6 Jul 2013, 9:38pm

Comments Off on The ECTS


That poses a problem of timetables. It can two classes take place at the same time and therefore you will have to choose another time for this class, or even change of subject. It also poses a problem. If the career that you are still in your country of origin is composed of such varied subjects, it is likely that the level of information technology that is acquired is not the same as the level acquired in a career specialising in computer science. Therefore, can be a little tricky sometimes follow the class. In addition, if you are still a third year class for example, you’ve not followed the first two courses before and some knowledge that the teacher will instead consider miss you as acquired.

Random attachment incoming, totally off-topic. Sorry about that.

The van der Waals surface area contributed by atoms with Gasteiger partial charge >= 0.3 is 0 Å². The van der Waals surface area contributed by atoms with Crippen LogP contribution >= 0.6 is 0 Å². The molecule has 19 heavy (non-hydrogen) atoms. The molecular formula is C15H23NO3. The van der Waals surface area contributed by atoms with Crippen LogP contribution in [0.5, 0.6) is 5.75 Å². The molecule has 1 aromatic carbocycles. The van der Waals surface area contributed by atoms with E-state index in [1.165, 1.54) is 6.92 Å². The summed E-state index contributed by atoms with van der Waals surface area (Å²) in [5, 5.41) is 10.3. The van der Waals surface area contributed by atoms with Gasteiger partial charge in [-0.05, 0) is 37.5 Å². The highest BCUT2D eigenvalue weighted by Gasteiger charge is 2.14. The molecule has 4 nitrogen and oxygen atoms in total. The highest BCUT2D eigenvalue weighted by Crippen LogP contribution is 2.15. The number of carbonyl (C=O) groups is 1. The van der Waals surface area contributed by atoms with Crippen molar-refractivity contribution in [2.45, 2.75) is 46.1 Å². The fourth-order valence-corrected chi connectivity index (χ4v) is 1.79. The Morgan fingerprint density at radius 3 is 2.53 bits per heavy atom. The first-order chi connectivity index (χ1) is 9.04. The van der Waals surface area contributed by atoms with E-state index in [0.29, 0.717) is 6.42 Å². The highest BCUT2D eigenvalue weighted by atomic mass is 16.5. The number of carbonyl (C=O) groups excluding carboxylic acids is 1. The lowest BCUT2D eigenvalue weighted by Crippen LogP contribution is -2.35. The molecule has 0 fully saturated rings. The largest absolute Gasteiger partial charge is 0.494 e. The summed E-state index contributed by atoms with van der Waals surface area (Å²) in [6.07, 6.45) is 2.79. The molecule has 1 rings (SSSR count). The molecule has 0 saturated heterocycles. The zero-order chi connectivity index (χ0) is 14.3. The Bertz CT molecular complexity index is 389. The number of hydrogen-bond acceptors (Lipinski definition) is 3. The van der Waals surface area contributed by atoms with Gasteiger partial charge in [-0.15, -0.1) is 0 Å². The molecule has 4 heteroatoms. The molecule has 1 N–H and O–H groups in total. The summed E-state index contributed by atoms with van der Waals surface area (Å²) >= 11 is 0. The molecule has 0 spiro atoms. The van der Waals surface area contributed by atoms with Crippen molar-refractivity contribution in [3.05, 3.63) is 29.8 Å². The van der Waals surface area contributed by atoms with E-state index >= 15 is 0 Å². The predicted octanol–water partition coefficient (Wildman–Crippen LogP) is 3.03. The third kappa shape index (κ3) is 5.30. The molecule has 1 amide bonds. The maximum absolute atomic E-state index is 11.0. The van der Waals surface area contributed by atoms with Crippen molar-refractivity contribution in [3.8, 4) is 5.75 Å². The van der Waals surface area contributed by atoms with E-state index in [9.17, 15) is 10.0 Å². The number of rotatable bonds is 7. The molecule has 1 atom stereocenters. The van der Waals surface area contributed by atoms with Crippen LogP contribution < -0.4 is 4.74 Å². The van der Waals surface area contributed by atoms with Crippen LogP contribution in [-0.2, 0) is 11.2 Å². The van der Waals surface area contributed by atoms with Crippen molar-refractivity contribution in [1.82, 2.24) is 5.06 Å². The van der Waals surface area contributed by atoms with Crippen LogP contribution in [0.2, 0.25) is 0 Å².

On the implementation of the ECTS system: it is assumed that the ECTS system is used for recognition of classes followed abroad. Works in the following manner: each course is worth a number of credits based on the number of hours per week and personal workload that represents for the student. An academic year is worth 60 credits (one semester, 30). Therefore, when going on Erasmus, you write your plan of study and upon reaching the 30 credits per semester, have the number of sufficient subjects. The problem arises when the host University and/or the origin do not apply this system. Assumes that all have to apply but for being a recent system, certain universities do not implement it properly yet. What can can move? One example among others is that your home University is not based on credit but on subjects. If your career (in your country) is composed of 10 subjects of a weekly duration of 2 hours each, you have a weekly schedule of 20 hours a week.

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